You may not be interested in the privacy of soldiers and athletes, but would you say the same about children? The desire to protect them is natural. There are devices specially designed for this purpose such as smart watches for children, which, however, can cause an opposite effect to the desired one, making them totally vulnerable. Since anyone can obtain information about the owner of a device and in addition information about his/her child:

• Name

• Date of birth

• Height

• Weight

• What school he/she attends

• Phone number

• Parent's email

• Child photo

• GPS Coordinates

Many examples can be given, but the point is that most users experience a false sense of security or illusion of safety.

Who is guilty?

We want to blame someone, for example, advertisers, manufacturers, hackers, etc. However, it is only part of the truth. Consumers also have responsibility.

People are to blame for:

1. Negligence. In Video BabySitter case, the users did not change the factory password (admin), or they used obvious and weak password (0000, 1234). The same thing happened to the printers, the vulnerable port wasn't closed.

2. Excessive gullibility. Even if a manufacturer claims to be concerned about safety, this is not a reason to believe it blindly. There are many examples of incidents with children's smartwatches on mass media.

Manufacturers are to blame for

1. Solving security problems using insufficient means.

2. Default passwords on devices that are too weak and easy to compromise.

3. Not willing to see problems and solve them when appropriate.

4. Fix problems only on new devices, without releasing updates for previous versions. Therefore, users are pushed to additional purchases.

Regulators are also to blame. Because they are the ones who can really get things going.

What are the perspectives?

To mitigate the disorder in the industry, regulators have to work on improving laws to simplify both the production process and the data collection, as well as the subsequent monetisation.

The task is big and ambitious, so it was decided to move step by step. In late 2018, in California, SB-327 was approved, but it will come into force on January 1, 2020. Within the law, everything is stated in a very concise manner. Each manufacturer of IOT devices must provide their devices with the "proper protection". The degree of protection depends on the function of a device and the information it uses and transmits.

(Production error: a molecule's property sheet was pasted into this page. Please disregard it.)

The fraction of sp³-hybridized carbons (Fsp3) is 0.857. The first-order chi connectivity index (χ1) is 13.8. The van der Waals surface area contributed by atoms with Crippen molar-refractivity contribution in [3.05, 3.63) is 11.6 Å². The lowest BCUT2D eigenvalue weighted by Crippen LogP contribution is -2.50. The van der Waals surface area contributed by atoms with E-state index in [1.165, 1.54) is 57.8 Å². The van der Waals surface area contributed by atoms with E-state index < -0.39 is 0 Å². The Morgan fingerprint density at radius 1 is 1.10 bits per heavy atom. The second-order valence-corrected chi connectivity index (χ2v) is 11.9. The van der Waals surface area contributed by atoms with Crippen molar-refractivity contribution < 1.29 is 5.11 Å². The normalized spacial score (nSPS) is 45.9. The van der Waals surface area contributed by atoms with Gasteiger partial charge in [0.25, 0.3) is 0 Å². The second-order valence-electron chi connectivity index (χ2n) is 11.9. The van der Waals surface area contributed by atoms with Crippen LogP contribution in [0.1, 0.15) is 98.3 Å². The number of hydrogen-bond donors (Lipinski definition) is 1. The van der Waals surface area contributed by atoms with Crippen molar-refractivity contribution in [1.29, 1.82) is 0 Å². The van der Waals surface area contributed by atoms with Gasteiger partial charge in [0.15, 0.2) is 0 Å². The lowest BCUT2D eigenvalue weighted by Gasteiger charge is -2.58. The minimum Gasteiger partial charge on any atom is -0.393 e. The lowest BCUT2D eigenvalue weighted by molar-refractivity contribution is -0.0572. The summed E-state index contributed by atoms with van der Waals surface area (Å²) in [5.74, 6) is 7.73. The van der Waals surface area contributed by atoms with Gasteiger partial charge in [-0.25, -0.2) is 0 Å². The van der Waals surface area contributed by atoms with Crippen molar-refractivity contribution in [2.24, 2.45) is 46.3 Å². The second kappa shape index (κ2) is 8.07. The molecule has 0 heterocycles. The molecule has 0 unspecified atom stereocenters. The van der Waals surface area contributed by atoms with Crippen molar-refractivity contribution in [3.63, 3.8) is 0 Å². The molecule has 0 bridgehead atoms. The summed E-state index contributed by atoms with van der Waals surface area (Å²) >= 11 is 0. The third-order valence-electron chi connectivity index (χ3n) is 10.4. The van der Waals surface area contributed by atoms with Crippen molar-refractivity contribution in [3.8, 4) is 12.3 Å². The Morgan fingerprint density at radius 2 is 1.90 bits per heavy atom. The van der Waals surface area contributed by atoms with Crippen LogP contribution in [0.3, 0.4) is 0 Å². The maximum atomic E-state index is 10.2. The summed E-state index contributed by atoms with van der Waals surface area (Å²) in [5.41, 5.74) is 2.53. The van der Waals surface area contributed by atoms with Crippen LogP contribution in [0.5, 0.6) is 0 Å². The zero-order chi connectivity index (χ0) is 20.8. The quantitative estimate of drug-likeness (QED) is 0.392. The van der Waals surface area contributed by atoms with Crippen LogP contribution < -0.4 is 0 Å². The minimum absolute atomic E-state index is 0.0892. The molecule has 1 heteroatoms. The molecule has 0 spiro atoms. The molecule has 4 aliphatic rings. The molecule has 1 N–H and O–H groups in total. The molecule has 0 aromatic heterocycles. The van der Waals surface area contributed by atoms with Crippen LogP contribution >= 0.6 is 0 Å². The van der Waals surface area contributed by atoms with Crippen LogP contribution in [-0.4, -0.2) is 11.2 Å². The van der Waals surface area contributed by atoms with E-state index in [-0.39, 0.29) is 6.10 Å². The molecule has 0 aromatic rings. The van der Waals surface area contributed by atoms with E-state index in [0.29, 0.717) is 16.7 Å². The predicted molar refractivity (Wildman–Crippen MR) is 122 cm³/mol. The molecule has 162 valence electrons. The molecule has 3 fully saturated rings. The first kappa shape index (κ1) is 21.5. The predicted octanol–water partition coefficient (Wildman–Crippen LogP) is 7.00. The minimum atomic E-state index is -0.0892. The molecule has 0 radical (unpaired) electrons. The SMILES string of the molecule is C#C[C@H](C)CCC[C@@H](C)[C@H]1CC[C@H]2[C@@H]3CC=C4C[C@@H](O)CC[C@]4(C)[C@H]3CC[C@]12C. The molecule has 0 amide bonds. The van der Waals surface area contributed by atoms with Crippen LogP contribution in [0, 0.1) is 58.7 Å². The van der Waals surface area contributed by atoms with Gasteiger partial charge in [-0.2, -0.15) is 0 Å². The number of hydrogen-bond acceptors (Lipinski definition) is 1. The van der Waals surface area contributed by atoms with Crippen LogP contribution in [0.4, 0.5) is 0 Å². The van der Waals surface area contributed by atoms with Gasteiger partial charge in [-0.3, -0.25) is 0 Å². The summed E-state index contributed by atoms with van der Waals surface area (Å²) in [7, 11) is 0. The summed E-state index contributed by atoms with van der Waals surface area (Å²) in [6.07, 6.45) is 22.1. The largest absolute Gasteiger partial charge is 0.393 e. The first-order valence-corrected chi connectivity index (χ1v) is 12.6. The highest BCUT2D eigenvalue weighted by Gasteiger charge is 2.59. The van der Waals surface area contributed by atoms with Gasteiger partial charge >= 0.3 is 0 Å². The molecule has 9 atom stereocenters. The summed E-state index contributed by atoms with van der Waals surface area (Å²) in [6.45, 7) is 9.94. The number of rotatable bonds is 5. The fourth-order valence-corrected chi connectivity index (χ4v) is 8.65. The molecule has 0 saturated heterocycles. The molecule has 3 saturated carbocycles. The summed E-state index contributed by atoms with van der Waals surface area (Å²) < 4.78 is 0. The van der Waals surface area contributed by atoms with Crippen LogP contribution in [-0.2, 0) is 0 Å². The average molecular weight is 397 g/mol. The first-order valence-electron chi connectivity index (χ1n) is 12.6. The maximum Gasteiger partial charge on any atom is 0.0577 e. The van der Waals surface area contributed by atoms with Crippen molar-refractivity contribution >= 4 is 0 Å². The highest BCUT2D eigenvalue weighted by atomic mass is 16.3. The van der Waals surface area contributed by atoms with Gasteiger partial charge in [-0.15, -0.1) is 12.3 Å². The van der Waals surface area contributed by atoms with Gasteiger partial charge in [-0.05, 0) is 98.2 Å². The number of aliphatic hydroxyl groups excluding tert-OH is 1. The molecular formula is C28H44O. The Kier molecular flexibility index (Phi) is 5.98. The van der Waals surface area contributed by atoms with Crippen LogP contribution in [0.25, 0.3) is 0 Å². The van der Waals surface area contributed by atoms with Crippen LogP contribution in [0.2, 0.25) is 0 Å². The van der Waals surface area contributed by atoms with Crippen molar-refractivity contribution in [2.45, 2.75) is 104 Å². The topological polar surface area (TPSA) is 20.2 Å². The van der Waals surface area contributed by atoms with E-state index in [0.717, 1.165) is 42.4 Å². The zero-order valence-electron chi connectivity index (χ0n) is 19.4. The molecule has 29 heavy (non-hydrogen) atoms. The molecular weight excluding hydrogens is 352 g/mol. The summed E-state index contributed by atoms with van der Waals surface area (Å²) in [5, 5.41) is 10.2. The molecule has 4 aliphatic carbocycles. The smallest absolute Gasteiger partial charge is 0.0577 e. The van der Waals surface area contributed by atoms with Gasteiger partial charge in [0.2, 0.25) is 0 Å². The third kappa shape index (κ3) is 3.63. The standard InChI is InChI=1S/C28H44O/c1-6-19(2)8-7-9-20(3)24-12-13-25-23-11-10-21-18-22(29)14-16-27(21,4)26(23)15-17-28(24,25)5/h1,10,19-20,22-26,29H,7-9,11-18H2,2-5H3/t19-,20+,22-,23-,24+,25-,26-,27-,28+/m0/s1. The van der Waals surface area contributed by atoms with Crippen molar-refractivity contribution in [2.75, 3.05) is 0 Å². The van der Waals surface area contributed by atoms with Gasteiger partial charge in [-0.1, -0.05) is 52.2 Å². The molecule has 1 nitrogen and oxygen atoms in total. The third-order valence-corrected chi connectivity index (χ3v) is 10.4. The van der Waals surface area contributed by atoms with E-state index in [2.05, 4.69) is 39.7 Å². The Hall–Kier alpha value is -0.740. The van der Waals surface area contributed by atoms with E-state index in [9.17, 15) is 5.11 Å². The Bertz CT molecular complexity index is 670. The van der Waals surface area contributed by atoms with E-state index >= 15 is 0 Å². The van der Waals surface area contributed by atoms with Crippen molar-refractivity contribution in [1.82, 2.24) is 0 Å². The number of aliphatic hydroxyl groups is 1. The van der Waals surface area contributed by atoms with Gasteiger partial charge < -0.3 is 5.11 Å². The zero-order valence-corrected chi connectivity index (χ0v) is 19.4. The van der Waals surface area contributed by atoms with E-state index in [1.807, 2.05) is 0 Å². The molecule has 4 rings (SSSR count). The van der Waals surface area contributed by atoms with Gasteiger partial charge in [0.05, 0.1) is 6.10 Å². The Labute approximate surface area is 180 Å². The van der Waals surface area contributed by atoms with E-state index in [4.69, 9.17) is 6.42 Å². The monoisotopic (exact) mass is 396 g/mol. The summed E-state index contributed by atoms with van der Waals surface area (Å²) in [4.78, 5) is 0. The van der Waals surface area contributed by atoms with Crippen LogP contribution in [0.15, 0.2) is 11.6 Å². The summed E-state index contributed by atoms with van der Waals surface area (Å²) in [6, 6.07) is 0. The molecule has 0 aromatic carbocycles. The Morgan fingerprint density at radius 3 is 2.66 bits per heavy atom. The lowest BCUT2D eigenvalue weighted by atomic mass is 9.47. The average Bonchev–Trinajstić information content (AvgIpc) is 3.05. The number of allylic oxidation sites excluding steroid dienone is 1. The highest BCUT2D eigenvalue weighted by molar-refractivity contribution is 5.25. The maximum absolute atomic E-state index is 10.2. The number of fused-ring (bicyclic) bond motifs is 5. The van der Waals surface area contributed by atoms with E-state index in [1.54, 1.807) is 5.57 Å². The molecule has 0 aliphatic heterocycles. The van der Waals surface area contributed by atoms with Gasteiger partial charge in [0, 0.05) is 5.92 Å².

The law does not say what the "proper protection" implies, but the requirements for authentication mechanisms are spelled out. If a connected device has access to the Internet, then its authentication system must satisfy one of the two criteria.

The first is that the manufacturer creates unique combinations of username and password for each device. The second – the developer obliges the buyer to change the standard factory data to enter when you first use the equipment.

Well, as they say, something is better than nothing.

The British went further and presented a more advanced manual. The document is intended for the manufacturers of IOT devices like locks for intelligent doors, alarm systems, security cameras, toys, etc.

The manual describes thirteen different measures that will allow manufacturers to protect their products.

Among other things, the authors of the document recommend that manufacturers ensure reliable storage of user data, regular software updates, simplification of the data deletion process, adoption of policies to signal vulnerabilities, etc.

Risk mitigation measures should be taken anyway!

Speaking about the users, they can either endure the leak of everything without knowing where the leaked data will end up or try to disable some functions and use a device with limited features.

By Alexei Parfentiev, Leading Analyst at SearchInform.